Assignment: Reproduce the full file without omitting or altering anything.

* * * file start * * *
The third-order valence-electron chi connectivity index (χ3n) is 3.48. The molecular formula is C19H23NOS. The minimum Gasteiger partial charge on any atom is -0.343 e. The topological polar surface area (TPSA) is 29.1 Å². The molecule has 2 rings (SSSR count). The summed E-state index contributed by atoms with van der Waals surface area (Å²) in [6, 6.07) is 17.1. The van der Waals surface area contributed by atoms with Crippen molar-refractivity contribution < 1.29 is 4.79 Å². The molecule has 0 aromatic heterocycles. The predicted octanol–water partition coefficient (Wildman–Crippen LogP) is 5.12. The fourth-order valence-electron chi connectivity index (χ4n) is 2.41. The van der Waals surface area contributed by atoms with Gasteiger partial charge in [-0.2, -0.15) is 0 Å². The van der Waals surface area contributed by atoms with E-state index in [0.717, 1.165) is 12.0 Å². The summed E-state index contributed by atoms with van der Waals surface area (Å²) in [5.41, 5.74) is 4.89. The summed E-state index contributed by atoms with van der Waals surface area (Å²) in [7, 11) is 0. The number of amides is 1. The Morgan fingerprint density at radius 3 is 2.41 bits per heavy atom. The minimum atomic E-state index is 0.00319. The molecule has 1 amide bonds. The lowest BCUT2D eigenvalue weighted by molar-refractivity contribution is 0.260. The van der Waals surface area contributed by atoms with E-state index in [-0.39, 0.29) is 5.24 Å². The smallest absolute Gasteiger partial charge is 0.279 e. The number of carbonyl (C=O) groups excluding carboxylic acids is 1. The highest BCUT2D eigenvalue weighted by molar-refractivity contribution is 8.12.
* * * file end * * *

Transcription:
The third-order valence-electron chi connectivity index (χ3n) is 3.48. The molecular formula is C19H23NOS. The minimum Gasteiger partial charge on any atom is -0.343 e. The topological polar surface area (TPSA) is 29.1 Å². The molecule has 2 rings (SSSR count). The summed E-state index contributed by atoms with van der Waals surface area (Å²) in [6, 6.07) is 17.1. The van der Waals surface area contributed by atoms with Crippen molar-refractivity contribution < 1.29 is 4.79 Å². The molecule has 0 aromatic heterocycles. The predicted octanol–water partition coefficient (Wildman–Crippen LogP) is 5.12. The fourth-order valence-electron chi connectivity index (χ4n) is 2.41. The van der Waals surface area contributed by atoms with Gasteiger partial charge in [-0.2, -0.15) is 0 Å². The van der Waals surface area contributed by atoms with E-state index in [0.717, 1.165) is 12.0 Å². The summed E-state index contributed by atoms with van der Waals surface area (Å²) in [5.41, 5.74) is 4.89. The summed E-state index contributed by atoms with van der Waals surface area (Å²) in [7, 11) is 0. The number of amides is 1. The Morgan fingerprint density at radius 3 is 2.41 bits per heavy atom. The minimum atomic E-state index is 0.00319. The molecule has 1 amide bonds. The lowest BCUT2D eigenvalue weighted by molar-refractivity contribution is 0.260. The van der Waals surface area contributed by atoms with E-state index in [-0.39, 0.29) is 5.24 Å². The smallest absolute Gasteiger partial charge is 0.279 e. The number of carbonyl (C=O) groups excluding carboxylic acids is 1. The highest BCUT2D eigenvalue weighted by molar-refractivity contribution is 8.12.